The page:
Not content to simply teach students about microaggressions, one public university is offering microaggression trainings to its neighbors.
Iowa State University’s Extension and Outreach division has rolled out “Ouch! That Stereotype Hurts,” a workshop available to local businesses and organizations.
Interested groups would hear the curriculum, led by a facilitator from the ISU staff, who would teach participants to identify insensitive comments and respond in an inclusive and respectful manner.
“A main basis of the workshop is to assume in an ‘ouch’ moment that harm was not intended and see the learning opportunity,” said Iowa State University Human Sciences Specialist Malisa Rader, who is coordinating the program, in an interview with The College Fix. “The desire to communicate respectfully in a diverse world is what led us to look for a curriculum that could be shared with others.”
“Simple non-blaming strategies are discussed and practiced, like asking questions, redirecting, soliciting an ally, and even simply saying ‘ouch,’” Rader said.
Iowa State University Extension and Outreach began offering the workshop this January as a tool for the surrounding community. Businesses, school systems and nonprofit agencies have already expressed interest in the training, Rader said.
The two-hour workshop is based on Diversity and Inclusion Center author Leslie Aguilar’s book by the same title, which identifies six strategies for countering bias, including Ask a Question, Interrupt and Redirect, and Say “Ouch!”
“The goal today is to give people the confidence, competence and courage to use their voice to lessen bias and strengthen inclusion,” Aguilar told The College Fix in an interview. “Almost everywhere I go I meet someone who has seen ‘Ouch! That Stereotype Hurts’ at work or at school. People tell me that they are applying the skills and addressing situations in which they previously would have remained silent.”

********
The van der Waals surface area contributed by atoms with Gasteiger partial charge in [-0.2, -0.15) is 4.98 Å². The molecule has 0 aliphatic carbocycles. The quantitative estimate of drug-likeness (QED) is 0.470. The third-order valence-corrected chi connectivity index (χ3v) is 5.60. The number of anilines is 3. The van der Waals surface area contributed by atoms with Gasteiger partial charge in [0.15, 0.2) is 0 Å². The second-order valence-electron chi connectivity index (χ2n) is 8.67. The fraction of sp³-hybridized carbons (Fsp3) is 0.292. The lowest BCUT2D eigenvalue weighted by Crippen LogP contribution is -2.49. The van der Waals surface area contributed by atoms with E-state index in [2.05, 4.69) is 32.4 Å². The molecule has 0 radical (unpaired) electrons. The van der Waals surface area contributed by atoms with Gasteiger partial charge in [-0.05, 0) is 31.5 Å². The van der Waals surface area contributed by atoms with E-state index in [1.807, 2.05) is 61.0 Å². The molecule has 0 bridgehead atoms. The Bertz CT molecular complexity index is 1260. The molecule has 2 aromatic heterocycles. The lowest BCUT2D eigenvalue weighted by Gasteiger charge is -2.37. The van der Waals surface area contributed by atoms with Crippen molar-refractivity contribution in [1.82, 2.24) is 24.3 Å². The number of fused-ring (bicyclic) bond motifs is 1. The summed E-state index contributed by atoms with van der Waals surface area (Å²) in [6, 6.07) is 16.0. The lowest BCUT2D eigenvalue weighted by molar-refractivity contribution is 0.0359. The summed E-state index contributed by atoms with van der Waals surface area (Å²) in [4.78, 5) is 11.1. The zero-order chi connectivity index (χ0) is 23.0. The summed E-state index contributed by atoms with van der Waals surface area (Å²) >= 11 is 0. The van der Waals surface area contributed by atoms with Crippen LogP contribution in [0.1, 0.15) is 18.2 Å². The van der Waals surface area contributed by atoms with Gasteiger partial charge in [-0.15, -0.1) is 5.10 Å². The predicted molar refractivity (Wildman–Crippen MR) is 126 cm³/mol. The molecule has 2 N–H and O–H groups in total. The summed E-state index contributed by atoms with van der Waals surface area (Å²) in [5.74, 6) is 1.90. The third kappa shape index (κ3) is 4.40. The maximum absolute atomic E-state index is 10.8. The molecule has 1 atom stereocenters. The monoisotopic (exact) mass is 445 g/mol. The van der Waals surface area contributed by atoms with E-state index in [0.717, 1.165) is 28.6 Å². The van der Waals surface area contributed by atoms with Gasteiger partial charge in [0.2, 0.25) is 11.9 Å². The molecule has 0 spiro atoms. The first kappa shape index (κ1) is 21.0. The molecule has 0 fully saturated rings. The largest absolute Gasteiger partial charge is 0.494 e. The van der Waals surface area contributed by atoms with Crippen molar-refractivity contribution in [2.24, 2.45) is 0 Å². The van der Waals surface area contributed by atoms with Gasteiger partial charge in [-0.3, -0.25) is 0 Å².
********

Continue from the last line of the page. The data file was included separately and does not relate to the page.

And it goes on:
Eighty-two percent of Ouch! graduates used the skills they learned at the workshop within three months, according to a study at the University of Cincinnati, Aguilar said.
“The study documented that trainees had a statistically significant increase in awareness of bias and stereotypes and a lasting positive change in their level of comfort and confidence to speak up using the ouch skills,” Aguilar said. “Trainees also indicated they were more likely in the future to speak up against stereotypes or bias they encounter at work, at home and in social settings.”
Only 43 percent of workshop attendees ultimately submitted a 3-month follow-up survey for the study, the data said. Women comprised 83.9 percent of ouch participants, and 98.6 percent of participants were white.
“Ouch! That Stereotype Hurts” is the first of three courses in the Ouch! series. The second, “Ouch! Your Silence Hurts” focuses on the bystander’s role in correcting bias, Aguilar said. The third is currently in the planning stage, but it will focus on “encouraging honest, respectful communication,” she said.
Although other similar programs exist, Aguilar said hers is exceptionally relatable.
“What I believe is unique to ‘ouch’ is the way it resonates with people – we can all see ourselves in the video – along with the concrete skills for speaking up on behalf of respect,” Aguilar said.